FOR THE PAST FEW YEARS, the US electrical-engineering industry has been largely consumed by thoughts, concerns, and plans for China. On one hand, design companies invested a lot of engineering resources and legal clout as they tried to protect their intellectual property (IP) from being mercilessly copied. At the same time, much was being made about China's growing economy. Both large and small companies began opening offices in China or forging business relationships in hopes of eventually cashing in on the country's huge population.

Meanwhile, the outsourcing issue was beginning to make news. The US feared that it would go from leading design-engineering innovations to lagging behind other countries. China was investing a very large amount of time and resources in bridging the gap between its technology expertise and that of the West. Many industry analysts forecasted that the country would make the leap from manufacturing and re-engineering to engineering itself. In 2003, it looked like it had succeeded. Chen Jin, a top Chinese computer scientist, announced that he had developed one of the country's first digitalsignalprocessing (DSP) chips. This DSP could supposedly process 200 million instructions per second.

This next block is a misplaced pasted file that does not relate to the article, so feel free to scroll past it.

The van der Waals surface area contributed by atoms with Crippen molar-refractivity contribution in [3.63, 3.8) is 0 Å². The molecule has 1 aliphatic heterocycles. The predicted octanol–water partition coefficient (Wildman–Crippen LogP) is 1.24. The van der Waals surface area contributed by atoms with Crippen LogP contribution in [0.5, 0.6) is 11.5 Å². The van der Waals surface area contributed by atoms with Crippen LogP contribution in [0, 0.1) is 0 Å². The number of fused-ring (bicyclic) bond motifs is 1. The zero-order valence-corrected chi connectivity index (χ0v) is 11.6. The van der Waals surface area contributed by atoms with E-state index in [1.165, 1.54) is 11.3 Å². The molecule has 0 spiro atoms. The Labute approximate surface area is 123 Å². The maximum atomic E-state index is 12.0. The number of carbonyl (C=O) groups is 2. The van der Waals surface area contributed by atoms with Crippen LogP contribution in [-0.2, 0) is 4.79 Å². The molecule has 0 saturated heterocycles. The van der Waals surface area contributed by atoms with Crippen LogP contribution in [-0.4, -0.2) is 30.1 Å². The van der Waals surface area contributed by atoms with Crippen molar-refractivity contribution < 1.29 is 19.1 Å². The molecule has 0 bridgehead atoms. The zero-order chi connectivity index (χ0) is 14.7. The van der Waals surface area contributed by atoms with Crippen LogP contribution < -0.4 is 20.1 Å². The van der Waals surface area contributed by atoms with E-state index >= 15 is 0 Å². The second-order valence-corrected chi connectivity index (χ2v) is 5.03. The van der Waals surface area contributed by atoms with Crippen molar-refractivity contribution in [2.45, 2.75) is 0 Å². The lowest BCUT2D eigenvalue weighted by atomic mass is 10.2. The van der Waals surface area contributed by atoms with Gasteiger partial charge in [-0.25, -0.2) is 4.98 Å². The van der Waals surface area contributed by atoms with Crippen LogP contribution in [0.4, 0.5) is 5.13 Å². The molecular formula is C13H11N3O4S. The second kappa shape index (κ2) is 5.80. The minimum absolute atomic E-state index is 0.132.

Then, on May 12 of this year, China announced that the DSP chip was a complete fraud. According to a May 14 article in The New York Times titled, "In A Scientist's Fall, China Feels Robbed Of Its Glory," Chen Jin had falsified research done at Jiaotong University. The "Hanxin" or China chip was actually a chip design that was stolen from a company outside of China.

The story of Chen Jin's rise and fall highlights an interesting point. Often, the state of education in the US is blamed for the supposedly impending loss of our technical leadership. Yet many of these countries' best and brightest come to the US for their graduate engineering degrees. Chen Jin, for example, received a Ph.D. from the University of Texas at Austin. At the time, The New York Times reported that he was working at Motorola's Austin research center.

Studies have shown that our math and science curriculums are not as competitive as those of other countries. In addition, we do not do enough to entice our young people to go into the fields of science and technology. On the graduate level, however, our universities are currently highly desirable. Despite various fears, we seem to be holding onto our leadership position when it comes to technology innovation. If we continue to attract the world's best and brightest students, it follows that we could learn from them and therefore keep that position. Or could we be giving away our leadership by educating the world's brightest and then letting them go back home? Send me your thoughts at nfriedrich@penton.com